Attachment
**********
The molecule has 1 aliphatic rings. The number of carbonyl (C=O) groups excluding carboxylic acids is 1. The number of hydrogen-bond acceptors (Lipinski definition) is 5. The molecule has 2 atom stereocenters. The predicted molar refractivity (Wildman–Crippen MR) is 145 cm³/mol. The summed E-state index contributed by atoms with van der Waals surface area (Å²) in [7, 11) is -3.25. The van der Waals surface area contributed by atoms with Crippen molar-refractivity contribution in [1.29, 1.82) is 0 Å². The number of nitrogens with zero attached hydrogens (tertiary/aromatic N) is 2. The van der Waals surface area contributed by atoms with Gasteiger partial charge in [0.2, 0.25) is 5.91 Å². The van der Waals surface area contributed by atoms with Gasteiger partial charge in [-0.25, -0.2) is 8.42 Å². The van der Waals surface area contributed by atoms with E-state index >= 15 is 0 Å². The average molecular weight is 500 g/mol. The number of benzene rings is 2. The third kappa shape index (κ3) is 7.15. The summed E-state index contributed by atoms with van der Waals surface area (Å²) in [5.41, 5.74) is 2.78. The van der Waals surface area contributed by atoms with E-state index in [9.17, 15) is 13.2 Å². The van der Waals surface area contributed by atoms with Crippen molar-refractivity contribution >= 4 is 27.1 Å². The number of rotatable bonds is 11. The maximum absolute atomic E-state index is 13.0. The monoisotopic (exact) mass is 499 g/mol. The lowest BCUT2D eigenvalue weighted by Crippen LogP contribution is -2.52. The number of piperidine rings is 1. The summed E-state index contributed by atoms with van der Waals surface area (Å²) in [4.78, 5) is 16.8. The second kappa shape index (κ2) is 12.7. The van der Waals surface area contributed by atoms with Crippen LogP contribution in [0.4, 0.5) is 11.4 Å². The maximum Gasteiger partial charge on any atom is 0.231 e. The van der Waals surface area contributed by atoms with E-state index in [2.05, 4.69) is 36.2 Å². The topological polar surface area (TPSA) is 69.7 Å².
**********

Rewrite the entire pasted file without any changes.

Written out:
The molecule has 1 aliphatic rings. The number of carbonyl (C=O) groups excluding carboxylic acids is 1. The number of hydrogen-bond acceptors (Lipinski definition) is 5. The molecule has 2 atom stereocenters. The predicted molar refractivity (Wildman–Crippen MR) is 145 cm³/mol. The summed E-state index contributed by atoms with van der Waals surface area (Å²) in [7, 11) is -3.25. The van der Waals surface area contributed by atoms with Crippen molar-refractivity contribution in [1.29, 1.82) is 0 Å². The number of nitrogens with zero attached hydrogens (tertiary/aromatic N) is 2. The van der Waals surface area contributed by atoms with Gasteiger partial charge in [0.2, 0.25) is 5.91 Å². The van der Waals surface area contributed by atoms with Gasteiger partial charge in [-0.25, -0.2) is 8.42 Å². The van der Waals surface area contributed by atoms with E-state index >= 15 is 0 Å². The average molecular weight is 500 g/mol. The number of benzene rings is 2. The third kappa shape index (κ3) is 7.15. The summed E-state index contributed by atoms with van der Waals surface area (Å²) in [5.41, 5.74) is 2.78. The van der Waals surface area contributed by atoms with E-state index in [9.17, 15) is 13.2 Å². The van der Waals surface area contributed by atoms with Crippen molar-refractivity contribution >= 4 is 27.1 Å². The number of rotatable bonds is 11. The maximum absolute atomic E-state index is 13.0. The monoisotopic (exact) mass is 499 g/mol. The lowest BCUT2D eigenvalue weighted by Crippen LogP contribution is -2.52. The number of piperidine rings is 1. The summed E-state index contributed by atoms with van der Waals surface area (Å²) in [4.78, 5) is 16.8. The second kappa shape index (κ2) is 12.7. The van der Waals surface area contributed by atoms with Crippen LogP contribution in [0.4, 0.5) is 11.4 Å². The maximum Gasteiger partial charge on any atom is 0.231 e. The van der Waals surface area contributed by atoms with E-state index in [2.05, 4.69) is 36.2 Å². The topological polar surface area (TPSA) is 69.7 Å².